Dreams in Monochrome releases April 20th. Pre-order now via FiXT;

https://fixtstore.com/collections/scandroid

Shinedown Premiere ‘The Human Radio’ Single

American rock band Shinedown have debuted the second single for their highly anticipated upcoming album, Attention Attention.

Due for release May 4th, the album serves as the band’s latest studio offering since 2015 record Threat to Survival, and has been described to be a concept album, focusing on overcoming personal struggles for new beginnings.

The new single, ‘The Human Radio’, features slick basslines, massive guitar riffs, and a gang-vocal heavy anthem of a chorus driving the track forward, continuing the band’s trend of catchy alternative rock, bound to cause a few headaches after the head banging stops.

Listen to ‘The Human Radio’ here:

 

Breaking Benjamin Release 5th Single ‘Save Yourself’

A week prior to the release of their sixth studio effort, Ember, American post-grunge outfit Breaking Benjamin have debuted a fifth single; ‘Save Yourself’.

Continuing the band’s classic style of hard rocking tracks with huge choruses, blasting guitar riffs and guttural vocals, Breaking Benjamin‘s latest single ‘Save Yourself’ sees the band once again proving that despite staying true to the style of old, the Pennsylvania quintet still has the same capability to captivate as they did a decade ago.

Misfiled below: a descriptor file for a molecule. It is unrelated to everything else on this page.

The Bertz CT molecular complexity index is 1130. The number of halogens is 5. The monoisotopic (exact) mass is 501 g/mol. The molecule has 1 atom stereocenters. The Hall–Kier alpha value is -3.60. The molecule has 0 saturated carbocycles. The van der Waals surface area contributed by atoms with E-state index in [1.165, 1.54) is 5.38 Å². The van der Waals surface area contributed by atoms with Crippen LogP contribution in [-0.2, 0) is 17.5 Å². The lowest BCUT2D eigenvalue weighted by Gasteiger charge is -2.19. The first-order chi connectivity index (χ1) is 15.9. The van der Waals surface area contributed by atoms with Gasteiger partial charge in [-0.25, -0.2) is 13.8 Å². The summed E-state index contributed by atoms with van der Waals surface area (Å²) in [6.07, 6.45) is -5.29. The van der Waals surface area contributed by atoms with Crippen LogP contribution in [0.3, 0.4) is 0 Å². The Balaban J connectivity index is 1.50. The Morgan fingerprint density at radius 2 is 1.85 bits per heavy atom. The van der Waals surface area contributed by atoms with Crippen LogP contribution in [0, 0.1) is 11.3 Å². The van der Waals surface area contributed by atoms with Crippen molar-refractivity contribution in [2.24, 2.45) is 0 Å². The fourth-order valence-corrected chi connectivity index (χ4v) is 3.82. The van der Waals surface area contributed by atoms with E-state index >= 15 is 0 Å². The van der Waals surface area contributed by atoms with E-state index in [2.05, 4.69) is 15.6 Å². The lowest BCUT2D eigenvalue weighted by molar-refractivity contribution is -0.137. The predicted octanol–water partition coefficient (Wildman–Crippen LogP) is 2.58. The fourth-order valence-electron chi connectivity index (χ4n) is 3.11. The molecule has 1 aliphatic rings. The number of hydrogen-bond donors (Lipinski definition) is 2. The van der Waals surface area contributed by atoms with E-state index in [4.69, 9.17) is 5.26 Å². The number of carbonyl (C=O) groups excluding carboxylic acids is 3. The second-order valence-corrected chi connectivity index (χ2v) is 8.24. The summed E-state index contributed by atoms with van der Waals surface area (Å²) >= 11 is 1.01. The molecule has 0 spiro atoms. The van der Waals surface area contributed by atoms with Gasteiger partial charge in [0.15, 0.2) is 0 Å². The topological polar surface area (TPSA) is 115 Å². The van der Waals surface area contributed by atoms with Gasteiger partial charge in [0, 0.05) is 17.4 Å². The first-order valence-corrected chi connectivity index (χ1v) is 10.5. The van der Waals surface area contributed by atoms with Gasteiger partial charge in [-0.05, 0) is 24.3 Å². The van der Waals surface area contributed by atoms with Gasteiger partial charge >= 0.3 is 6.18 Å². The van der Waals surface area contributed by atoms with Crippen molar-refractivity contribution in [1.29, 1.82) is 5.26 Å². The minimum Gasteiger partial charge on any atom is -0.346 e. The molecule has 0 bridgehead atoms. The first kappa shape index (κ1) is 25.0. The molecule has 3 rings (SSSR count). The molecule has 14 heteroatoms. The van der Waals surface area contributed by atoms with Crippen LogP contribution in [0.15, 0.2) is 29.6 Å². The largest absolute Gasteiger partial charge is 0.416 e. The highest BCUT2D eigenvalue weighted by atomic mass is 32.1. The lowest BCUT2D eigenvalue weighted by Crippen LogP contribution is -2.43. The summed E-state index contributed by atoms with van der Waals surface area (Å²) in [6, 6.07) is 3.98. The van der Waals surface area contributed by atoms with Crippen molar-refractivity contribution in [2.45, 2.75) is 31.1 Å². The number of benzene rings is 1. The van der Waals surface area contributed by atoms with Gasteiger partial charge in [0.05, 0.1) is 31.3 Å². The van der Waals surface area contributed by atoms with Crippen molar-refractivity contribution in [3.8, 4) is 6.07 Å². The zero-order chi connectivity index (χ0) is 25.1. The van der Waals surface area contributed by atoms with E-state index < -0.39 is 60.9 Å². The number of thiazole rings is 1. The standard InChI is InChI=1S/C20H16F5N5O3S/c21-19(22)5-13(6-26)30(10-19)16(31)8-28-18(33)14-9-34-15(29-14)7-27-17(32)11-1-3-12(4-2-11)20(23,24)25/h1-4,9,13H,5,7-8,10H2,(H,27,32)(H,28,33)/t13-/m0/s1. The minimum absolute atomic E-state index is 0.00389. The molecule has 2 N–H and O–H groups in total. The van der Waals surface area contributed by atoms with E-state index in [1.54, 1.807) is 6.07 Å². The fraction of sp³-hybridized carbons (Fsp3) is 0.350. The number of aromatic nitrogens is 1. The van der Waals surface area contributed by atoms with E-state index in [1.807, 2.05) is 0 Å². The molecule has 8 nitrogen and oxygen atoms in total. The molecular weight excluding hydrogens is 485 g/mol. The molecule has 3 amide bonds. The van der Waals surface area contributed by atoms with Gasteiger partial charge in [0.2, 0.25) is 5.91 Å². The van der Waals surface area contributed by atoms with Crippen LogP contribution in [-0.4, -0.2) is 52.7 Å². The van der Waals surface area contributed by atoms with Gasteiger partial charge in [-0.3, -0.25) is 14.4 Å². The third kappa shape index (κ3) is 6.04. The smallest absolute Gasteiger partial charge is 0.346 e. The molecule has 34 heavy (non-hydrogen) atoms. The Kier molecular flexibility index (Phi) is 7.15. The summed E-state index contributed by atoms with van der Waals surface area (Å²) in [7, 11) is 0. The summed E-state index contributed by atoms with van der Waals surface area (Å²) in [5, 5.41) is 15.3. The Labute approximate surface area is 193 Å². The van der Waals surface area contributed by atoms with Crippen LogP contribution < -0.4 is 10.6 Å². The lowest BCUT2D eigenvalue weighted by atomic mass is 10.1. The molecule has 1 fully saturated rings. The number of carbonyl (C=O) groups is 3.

Ember, scheduled for release April 13th, features as the band’s follow up to 2015 effort Dark Before Dawn, and their second release following the band’s 2010-2014 hiatus and lineup change (save for frontman Benjamin Burnley).

Check out ‘Save Yourself’ here:

 

Jen Ledger Debuts New Solo Single ‘Not Dead Yet’

Skillet drummer and co-vocalist Jen Ledger has released the first single from her upcoming debut solo EP, Ledger.

The solo project, titled LEDGER, sees the English musician signing with Atlantic Records and collaborating further with Hear It Loud, with Skillet band mate Korey Cooper acting as producer for the six-track EP. Skillet front man John Cooper has also been confirmed to appear on the track ‘Warrior’.

The lead single, titled ‘Not Dead Yet’, sees Ledger following similar territory to the signature anthemic alternative rock sound Skillet have become well known for, with a somewhat harder edge and sharing similarities to ex-Flyleaf vocalist Lacey Sturm.

LEDGER has also been confirmed to perform live as the opening act to Skillet‘s Unleashed Tour, also featuring For King and Country.

Hear ‘Not Dead Yet’ here: